Mister Donut - the iconic franchise launched in the United States in 1955 and brought to Japan in 1970 - served "Fruity Milk" drinks made from expired melon- and strawberry-flavored syrups at shops across Japan, its operator Duskin Co. said.
The syrups, some almost 30 days past their expiry date, were used to prepare 1,075 servings of Fruity Milk sold at 181 Mister Donut outlets, according to Duskin spokesman Akira Kita. The drink was pulled from stores Wednesday.
"We're extremely sorry for causing our customers concern and trouble," Kita told reporters.
Duskin said in a statement it did not think the expired syrup posed a health risk, and that it had not received any complaints from customers.
Mister Donut has gained a following among mostly younger Japanese for its American-style doughnuts, decor and music, becoming the country's biggest donut chain.
Duskin, whose main business involves renting cleaning equipment, also operates almost 1,500 Mister Donut stores across Asia, including the Philippines, Thailand, Taiwan, China and South Korea.
But stores in their native United States have changed their name to Dunkin' Donuts after Allied-Lyons acquired Mister Donut in 1990.
The scandal at Mister Donut follows a slew of food companies in Japan that have admitted using outdated ingredients or falsely labeling their products, threatening Japan's reputation for impeccable sanitation.
Earlier this month, a respected maker of traditional Japanese sweets, Akafuku Co., was found to have recycled the red bean filling in its rice cakes, collecting old filling from leftover boxes and shipping them out as new. That came after another famous confectioner, Fujiya Co., admitted using old milk in its cream puffs.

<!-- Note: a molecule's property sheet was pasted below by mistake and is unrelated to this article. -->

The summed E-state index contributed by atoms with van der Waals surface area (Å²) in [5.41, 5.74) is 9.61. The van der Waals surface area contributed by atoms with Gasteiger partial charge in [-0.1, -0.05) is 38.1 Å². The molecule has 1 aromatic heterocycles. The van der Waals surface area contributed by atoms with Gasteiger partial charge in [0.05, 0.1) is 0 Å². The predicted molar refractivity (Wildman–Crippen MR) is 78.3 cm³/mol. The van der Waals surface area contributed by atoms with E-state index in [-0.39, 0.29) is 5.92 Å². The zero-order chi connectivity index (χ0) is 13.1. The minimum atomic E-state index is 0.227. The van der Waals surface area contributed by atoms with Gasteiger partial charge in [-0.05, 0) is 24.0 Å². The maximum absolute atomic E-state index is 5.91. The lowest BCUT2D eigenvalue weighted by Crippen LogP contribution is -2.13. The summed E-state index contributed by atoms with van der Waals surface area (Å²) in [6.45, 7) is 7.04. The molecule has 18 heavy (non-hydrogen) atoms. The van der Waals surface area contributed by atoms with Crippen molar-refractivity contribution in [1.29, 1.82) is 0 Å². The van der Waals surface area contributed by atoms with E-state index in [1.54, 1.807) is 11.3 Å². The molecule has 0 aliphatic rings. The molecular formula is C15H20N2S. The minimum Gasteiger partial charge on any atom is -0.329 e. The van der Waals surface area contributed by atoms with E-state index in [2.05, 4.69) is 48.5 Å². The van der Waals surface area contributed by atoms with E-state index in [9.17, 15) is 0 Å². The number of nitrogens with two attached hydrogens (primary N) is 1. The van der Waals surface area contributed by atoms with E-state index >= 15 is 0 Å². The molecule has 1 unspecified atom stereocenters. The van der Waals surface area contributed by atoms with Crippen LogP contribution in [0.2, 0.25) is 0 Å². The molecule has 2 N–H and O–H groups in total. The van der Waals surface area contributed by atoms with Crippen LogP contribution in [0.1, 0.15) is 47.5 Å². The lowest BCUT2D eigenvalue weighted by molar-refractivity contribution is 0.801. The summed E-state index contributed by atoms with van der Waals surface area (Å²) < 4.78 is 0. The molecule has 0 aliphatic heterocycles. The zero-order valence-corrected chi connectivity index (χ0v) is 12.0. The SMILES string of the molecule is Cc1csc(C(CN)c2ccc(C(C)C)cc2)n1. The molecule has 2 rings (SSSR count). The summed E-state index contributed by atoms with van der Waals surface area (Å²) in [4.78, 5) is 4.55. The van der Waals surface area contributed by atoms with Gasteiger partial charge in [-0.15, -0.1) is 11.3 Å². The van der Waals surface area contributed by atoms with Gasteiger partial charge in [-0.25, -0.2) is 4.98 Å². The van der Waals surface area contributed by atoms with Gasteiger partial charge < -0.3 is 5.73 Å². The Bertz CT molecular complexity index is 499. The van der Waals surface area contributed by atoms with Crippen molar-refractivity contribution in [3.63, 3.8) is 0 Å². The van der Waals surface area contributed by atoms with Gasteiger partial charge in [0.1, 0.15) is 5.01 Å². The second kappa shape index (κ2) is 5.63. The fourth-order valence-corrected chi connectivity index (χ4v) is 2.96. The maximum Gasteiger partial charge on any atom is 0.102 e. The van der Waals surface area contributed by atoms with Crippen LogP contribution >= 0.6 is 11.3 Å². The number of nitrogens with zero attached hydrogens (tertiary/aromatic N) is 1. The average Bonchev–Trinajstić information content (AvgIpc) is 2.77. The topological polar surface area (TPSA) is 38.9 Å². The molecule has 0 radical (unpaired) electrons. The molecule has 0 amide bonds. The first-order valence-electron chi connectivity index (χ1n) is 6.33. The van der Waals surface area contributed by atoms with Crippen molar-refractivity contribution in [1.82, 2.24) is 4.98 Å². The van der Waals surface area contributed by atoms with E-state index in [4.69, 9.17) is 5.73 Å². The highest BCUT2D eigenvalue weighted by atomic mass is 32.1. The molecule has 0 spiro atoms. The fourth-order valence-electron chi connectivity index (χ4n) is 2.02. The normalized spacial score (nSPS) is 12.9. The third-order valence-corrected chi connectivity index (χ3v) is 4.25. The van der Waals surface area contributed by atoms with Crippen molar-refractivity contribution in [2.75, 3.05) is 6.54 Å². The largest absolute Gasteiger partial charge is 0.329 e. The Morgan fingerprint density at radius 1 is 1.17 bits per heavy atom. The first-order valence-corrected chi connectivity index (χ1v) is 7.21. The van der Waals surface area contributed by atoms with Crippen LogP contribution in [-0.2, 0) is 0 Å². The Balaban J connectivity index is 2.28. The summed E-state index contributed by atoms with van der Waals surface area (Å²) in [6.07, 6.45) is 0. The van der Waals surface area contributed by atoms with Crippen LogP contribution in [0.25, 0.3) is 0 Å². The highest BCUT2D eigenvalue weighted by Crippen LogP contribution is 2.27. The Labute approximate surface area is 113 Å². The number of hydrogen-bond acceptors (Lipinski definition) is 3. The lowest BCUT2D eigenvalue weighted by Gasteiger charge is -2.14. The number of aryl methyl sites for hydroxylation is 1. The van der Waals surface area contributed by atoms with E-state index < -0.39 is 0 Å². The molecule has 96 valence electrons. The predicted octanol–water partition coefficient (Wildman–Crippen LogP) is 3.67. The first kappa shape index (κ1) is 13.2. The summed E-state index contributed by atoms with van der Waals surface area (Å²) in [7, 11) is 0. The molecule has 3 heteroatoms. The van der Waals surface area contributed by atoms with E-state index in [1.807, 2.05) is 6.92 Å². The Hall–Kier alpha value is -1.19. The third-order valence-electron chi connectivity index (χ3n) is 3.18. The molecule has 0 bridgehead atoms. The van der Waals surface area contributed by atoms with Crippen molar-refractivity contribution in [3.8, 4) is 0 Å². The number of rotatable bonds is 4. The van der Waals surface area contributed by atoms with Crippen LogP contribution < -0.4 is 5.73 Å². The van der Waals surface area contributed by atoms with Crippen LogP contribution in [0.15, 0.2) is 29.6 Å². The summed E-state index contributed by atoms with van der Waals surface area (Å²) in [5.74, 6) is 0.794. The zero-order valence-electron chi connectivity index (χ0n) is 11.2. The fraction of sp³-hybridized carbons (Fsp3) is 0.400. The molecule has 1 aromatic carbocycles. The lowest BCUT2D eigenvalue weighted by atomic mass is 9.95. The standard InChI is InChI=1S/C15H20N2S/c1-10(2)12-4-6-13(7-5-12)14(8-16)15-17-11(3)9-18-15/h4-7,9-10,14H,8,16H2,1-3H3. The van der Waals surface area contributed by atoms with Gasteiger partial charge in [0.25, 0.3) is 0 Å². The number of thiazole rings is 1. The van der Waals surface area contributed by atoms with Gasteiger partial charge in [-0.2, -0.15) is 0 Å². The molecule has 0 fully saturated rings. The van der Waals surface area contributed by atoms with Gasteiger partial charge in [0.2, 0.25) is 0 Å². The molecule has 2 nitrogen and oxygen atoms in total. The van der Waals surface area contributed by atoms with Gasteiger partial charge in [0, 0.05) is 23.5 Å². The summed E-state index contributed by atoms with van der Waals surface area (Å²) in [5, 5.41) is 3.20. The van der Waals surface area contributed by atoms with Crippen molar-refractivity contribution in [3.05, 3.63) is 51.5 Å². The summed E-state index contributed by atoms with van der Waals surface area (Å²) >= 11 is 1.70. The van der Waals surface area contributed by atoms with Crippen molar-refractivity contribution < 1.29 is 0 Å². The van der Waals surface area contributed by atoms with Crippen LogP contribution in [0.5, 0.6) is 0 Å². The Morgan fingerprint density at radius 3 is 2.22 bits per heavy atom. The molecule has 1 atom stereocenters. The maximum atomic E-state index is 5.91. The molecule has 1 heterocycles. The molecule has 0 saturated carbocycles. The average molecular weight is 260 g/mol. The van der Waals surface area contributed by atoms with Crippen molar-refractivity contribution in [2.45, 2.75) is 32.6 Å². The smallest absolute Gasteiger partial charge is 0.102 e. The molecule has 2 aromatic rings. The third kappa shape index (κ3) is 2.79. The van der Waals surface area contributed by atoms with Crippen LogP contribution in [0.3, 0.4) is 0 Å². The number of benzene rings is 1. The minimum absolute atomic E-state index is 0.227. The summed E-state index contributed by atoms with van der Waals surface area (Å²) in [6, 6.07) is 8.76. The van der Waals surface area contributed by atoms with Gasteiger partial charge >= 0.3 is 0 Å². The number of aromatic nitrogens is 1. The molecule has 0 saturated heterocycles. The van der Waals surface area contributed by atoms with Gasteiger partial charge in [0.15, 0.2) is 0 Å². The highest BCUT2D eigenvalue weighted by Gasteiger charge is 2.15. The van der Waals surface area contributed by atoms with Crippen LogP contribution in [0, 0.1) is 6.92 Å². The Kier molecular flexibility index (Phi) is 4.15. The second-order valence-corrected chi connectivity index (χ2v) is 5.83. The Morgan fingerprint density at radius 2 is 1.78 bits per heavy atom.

Two meat companies were also raided this month for falsely labeling products. In one case, a meat processor falsely labeled pork, chicken and beef mixture as pure ground beef.
"I've stopped being surprised. There are scandals everywhere," said Mami Igarashi, 21, a frequent Mister Donut customer who was strolling near an outlet in central Tokyo.
"I liked Mister Donut because their donuts are good and cheap. But now I'm worried about eating there," Igarashi said.
Analysts say price wars in Japan's food industry have squeezed profits and spurred companies to cut corners.
They also worry that the scandals have hurt the image of Japanese food overseas at a time when companies are looking to expand internationally.
No old syrup was used in drinks sold overseas, according to Duskin.
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